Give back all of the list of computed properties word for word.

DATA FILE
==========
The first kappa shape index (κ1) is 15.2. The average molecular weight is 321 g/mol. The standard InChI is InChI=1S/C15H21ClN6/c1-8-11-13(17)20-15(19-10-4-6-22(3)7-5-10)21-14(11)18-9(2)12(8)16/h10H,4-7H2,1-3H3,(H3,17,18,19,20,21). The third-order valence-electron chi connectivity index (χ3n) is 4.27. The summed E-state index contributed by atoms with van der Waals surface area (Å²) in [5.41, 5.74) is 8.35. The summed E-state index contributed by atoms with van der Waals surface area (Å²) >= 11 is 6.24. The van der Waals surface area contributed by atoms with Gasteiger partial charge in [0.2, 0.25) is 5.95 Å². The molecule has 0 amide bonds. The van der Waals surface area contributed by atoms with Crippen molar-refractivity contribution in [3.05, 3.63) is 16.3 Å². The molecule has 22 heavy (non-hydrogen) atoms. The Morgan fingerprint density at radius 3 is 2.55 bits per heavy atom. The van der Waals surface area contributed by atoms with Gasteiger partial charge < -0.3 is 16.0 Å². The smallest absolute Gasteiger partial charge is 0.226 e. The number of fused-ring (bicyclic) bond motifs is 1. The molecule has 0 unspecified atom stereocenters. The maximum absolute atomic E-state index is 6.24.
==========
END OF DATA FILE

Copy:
The first kappa shape index (κ1) is 15.2. The average molecular weight is 321 g/mol. The standard InChI is InChI=1S/C15H21ClN6/c1-8-11-13(17)20-15(19-10-4-6-22(3)7-5-10)21-14(11)18-9(2)12(8)16/h10H,4-7H2,1-3H3,(H3,17,18,19,20,21). The third-order valence-electron chi connectivity index (χ3n) is 4.27. The summed E-state index contributed by atoms with van der Waals surface area (Å²) in [5.41, 5.74) is 8.35. The summed E-state index contributed by atoms with van der Waals surface area (Å²) >= 11 is 6.24. The van der Waals surface area contributed by atoms with Gasteiger partial charge in [0.2, 0.25) is 5.95 Å². The molecule has 0 amide bonds. The van der Waals surface area contributed by atoms with Crippen molar-refractivity contribution in [3.05, 3.63) is 16.3 Å². The molecule has 22 heavy (non-hydrogen) atoms. The Morgan fingerprint density at radius 3 is 2.55 bits per heavy atom. The van der Waals surface area contributed by atoms with Gasteiger partial charge < -0.3 is 16.0 Å². The smallest absolute Gasteiger partial charge is 0.226 e. The number of fused-ring (bicyclic) bond motifs is 1. The molecule has 0 unspecified atom stereocenters. The maximum absolute atomic E-state index is 6.24.